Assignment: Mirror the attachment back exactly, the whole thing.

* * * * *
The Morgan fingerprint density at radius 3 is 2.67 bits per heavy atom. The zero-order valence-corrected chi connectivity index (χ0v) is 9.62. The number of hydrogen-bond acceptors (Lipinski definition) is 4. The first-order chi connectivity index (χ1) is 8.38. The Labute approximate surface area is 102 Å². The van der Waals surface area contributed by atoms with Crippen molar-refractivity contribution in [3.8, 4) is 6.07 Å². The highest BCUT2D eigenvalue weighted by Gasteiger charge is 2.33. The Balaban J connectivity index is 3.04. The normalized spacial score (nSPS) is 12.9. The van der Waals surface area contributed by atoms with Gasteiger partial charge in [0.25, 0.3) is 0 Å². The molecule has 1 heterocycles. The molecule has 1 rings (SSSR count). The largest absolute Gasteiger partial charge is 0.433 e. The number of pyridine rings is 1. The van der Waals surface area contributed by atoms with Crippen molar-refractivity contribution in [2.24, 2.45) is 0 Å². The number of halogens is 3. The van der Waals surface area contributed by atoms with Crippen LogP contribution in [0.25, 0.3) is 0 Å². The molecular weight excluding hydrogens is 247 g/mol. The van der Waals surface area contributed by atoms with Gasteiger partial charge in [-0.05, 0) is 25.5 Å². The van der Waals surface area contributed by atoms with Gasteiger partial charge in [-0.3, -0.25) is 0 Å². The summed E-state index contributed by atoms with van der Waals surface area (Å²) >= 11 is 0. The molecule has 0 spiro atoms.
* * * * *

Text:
The Morgan fingerprint density at radius 3 is 2.67 bits per heavy atom. The zero-order valence-corrected chi connectivity index (χ0v) is 9.62. The number of hydrogen-bond acceptors (Lipinski definition) is 4. The first-order chi connectivity index (χ1) is 8.38. The Labute approximate surface area is 102 Å². The van der Waals surface area contributed by atoms with Crippen molar-refractivity contribution in [3.8, 4) is 6.07 Å². The highest BCUT2D eigenvalue weighted by Gasteiger charge is 2.33. The Balaban J connectivity index is 3.04. The normalized spacial score (nSPS) is 12.9. The van der Waals surface area contributed by atoms with Gasteiger partial charge in [0.25, 0.3) is 0 Å². The molecule has 1 heterocycles. The molecule has 1 rings (SSSR count). The largest absolute Gasteiger partial charge is 0.433 e. The number of pyridine rings is 1. The van der Waals surface area contributed by atoms with Crippen molar-refractivity contribution in [2.24, 2.45) is 0 Å². The number of halogens is 3. The van der Waals surface area contributed by atoms with Crippen LogP contribution in [0.25, 0.3) is 0 Å². The molecular weight excluding hydrogens is 247 g/mol. The van der Waals surface area contributed by atoms with Gasteiger partial charge in [-0.05, 0) is 25.5 Å². The van der Waals surface area contributed by atoms with Gasteiger partial charge in [-0.3, -0.25) is 0 Å². The summed E-state index contributed by atoms with van der Waals surface area (Å²) >= 11 is 0. The molecule has 0 spiro atoms.